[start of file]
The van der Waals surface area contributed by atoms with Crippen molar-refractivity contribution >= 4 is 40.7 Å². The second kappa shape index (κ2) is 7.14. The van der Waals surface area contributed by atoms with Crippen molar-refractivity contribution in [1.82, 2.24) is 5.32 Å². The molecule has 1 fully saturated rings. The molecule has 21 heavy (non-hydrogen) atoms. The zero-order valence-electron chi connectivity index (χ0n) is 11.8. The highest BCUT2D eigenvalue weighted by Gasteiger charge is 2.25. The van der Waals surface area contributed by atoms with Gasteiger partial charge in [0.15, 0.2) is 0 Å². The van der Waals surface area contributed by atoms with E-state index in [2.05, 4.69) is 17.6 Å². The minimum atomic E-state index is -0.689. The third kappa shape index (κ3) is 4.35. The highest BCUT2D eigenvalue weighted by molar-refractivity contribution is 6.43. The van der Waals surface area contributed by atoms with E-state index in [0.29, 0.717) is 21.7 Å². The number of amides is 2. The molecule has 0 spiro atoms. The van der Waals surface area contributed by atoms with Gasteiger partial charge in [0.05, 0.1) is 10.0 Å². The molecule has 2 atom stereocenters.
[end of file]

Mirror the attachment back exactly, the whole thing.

The van der Waals surface area contributed by atoms with Crippen molar-refractivity contribution >= 4 is 40.7 Å². The second kappa shape index (κ2) is 7.14. The van der Waals surface area contributed by atoms with Crippen molar-refractivity contribution in [1.82, 2.24) is 5.32 Å². The molecule has 1 fully saturated rings. The molecule has 21 heavy (non-hydrogen) atoms. The zero-order valence-electron chi connectivity index (χ0n) is 11.8. The highest BCUT2D eigenvalue weighted by Gasteiger charge is 2.25. The van der Waals surface area contributed by atoms with Gasteiger partial charge in [0.15, 0.2) is 0 Å². The van der Waals surface area contributed by atoms with E-state index in [2.05, 4.69) is 17.6 Å². The minimum atomic E-state index is -0.689. The third kappa shape index (κ3) is 4.35. The highest BCUT2D eigenvalue weighted by molar-refractivity contribution is 6.43. The van der Waals surface area contributed by atoms with E-state index in [0.29, 0.717) is 21.7 Å². The number of amides is 2. The molecule has 0 spiro atoms. The van der Waals surface area contributed by atoms with Gasteiger partial charge in [0.05, 0.1) is 10.0 Å². The molecule has 2 atom stereocenters.